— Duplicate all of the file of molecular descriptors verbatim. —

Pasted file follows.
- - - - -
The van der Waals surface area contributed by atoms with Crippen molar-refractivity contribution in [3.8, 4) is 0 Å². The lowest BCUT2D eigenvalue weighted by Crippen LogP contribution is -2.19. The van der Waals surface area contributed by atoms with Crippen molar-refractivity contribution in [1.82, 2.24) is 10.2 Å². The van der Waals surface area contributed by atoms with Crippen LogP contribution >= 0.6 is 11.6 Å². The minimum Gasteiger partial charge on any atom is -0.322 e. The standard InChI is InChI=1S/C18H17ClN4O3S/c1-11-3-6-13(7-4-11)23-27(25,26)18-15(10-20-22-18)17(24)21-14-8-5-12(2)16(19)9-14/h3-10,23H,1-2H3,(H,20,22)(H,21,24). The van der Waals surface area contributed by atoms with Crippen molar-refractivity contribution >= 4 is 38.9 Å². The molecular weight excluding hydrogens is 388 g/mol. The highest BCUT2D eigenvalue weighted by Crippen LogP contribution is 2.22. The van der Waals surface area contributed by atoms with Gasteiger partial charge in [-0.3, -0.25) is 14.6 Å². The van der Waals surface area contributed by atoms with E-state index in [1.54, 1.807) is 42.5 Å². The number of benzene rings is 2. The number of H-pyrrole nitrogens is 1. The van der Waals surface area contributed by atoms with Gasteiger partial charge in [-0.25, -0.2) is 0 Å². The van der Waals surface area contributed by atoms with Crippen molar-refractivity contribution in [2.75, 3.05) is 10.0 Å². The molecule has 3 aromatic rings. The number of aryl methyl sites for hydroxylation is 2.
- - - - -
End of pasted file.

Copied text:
The van der Waals surface area contributed by atoms with Crippen molar-refractivity contribution in [3.8, 4) is 0 Å². The lowest BCUT2D eigenvalue weighted by Crippen LogP contribution is -2.19. The van der Waals surface area contributed by atoms with Crippen molar-refractivity contribution in [1.82, 2.24) is 10.2 Å². The van der Waals surface area contributed by atoms with Crippen LogP contribution >= 0.6 is 11.6 Å². The minimum Gasteiger partial charge on any atom is -0.322 e. The standard InChI is InChI=1S/C18H17ClN4O3S/c1-11-3-6-13(7-4-11)23-27(25,26)18-15(10-20-22-18)17(24)21-14-8-5-12(2)16(19)9-14/h3-10,23H,1-2H3,(H,20,22)(H,21,24). The van der Waals surface area contributed by atoms with Crippen molar-refractivity contribution >= 4 is 38.9 Å². The molecular weight excluding hydrogens is 388 g/mol. The highest BCUT2D eigenvalue weighted by Crippen LogP contribution is 2.22. The van der Waals surface area contributed by atoms with Gasteiger partial charge in [-0.3, -0.25) is 14.6 Å². The van der Waals surface area contributed by atoms with E-state index in [1.54, 1.807) is 42.5 Å². The number of benzene rings is 2. The number of H-pyrrole nitrogens is 1. The van der Waals surface area contributed by atoms with Gasteiger partial charge in [-0.25, -0.2) is 0 Å². The van der Waals surface area contributed by atoms with Crippen molar-refractivity contribution in [2.75, 3.05) is 10.0 Å². The molecule has 3 aromatic rings. The number of aryl methyl sites for hydroxylation is 2.